And what about those bad apples who were acting completely on their own? Well, there's the rub, you see. If any of them is ever prosecuted under the War Crimes Act, their most likely defense will be that they weren't really bad apples after all, but were actually following orders of the Administration-- the same Administration that insists that it has always treated its detainees humanely. And if a jury were to find that they believed this defense, it would be a bit-- shall we say-- embarrassing for the Administration. So to minimize the risk of any such embarrassments, the Administration would prefer that even the bad apples don't get prosecuted under the War Crimes statute.

So there you have it. A law making it a illegal to commit war crimes is simply a luxury that we Americans can't afford. Freedom isn't free, you know. If you want to protect human rights and democracy around the world, you have to break a few testicles-- I mean, eggs.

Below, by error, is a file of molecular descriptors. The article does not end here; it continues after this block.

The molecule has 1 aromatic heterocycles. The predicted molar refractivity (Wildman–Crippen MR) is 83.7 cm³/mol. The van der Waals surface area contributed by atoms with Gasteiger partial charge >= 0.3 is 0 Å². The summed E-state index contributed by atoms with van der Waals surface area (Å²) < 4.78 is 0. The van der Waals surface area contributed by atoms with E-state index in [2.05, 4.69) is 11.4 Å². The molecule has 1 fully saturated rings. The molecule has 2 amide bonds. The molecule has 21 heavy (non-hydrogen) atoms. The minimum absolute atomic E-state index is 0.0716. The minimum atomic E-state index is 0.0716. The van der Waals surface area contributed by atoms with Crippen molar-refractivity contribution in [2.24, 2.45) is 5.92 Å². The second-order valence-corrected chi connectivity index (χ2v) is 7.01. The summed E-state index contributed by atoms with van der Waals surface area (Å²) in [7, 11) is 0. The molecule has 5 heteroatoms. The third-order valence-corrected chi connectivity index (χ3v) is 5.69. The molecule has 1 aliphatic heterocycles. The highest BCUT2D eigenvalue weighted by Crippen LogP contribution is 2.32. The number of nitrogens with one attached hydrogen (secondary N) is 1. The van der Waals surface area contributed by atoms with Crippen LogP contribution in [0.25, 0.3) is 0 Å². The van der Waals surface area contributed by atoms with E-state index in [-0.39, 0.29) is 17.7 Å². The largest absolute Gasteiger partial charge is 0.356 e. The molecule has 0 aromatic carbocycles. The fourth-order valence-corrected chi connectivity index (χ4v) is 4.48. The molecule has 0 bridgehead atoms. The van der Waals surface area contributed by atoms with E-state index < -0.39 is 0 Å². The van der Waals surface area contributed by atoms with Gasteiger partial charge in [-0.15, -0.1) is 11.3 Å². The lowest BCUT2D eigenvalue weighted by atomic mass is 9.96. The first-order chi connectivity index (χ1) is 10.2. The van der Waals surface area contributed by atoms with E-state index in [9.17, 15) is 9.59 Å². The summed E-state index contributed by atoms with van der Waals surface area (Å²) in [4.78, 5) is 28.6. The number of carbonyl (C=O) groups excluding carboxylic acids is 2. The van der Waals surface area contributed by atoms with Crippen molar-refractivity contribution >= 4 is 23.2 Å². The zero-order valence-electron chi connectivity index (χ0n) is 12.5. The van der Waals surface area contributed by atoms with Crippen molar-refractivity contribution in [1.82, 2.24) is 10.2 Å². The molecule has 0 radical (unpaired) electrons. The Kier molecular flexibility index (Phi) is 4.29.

Thursday, July 27, 2006

The Bush Administration Draft Hamdan Response Bill

Marty Lederman

Here's one version of the draft legislation that the Bush Administration is considering in the wake of Hamdan. I believe it's the same version that the New York Times and Washington Post have reported on in recent days. (NOTE: FWIW, I did not receive it from anyone in the Administration or those two newspapers. My sense is that it's been floating all around town today.)

I think it's fair to assume that it's a work in progress. There's also reason to believe that this is not the entirety of the proposals -- for one thing, Common Article 3 is discussed only in the Findings, not in any operative provisions. But it likely contains most of the draft proposals on military commissions -- and even, for the first time, statutory detention authority, defined to cover all "enemy belligerents."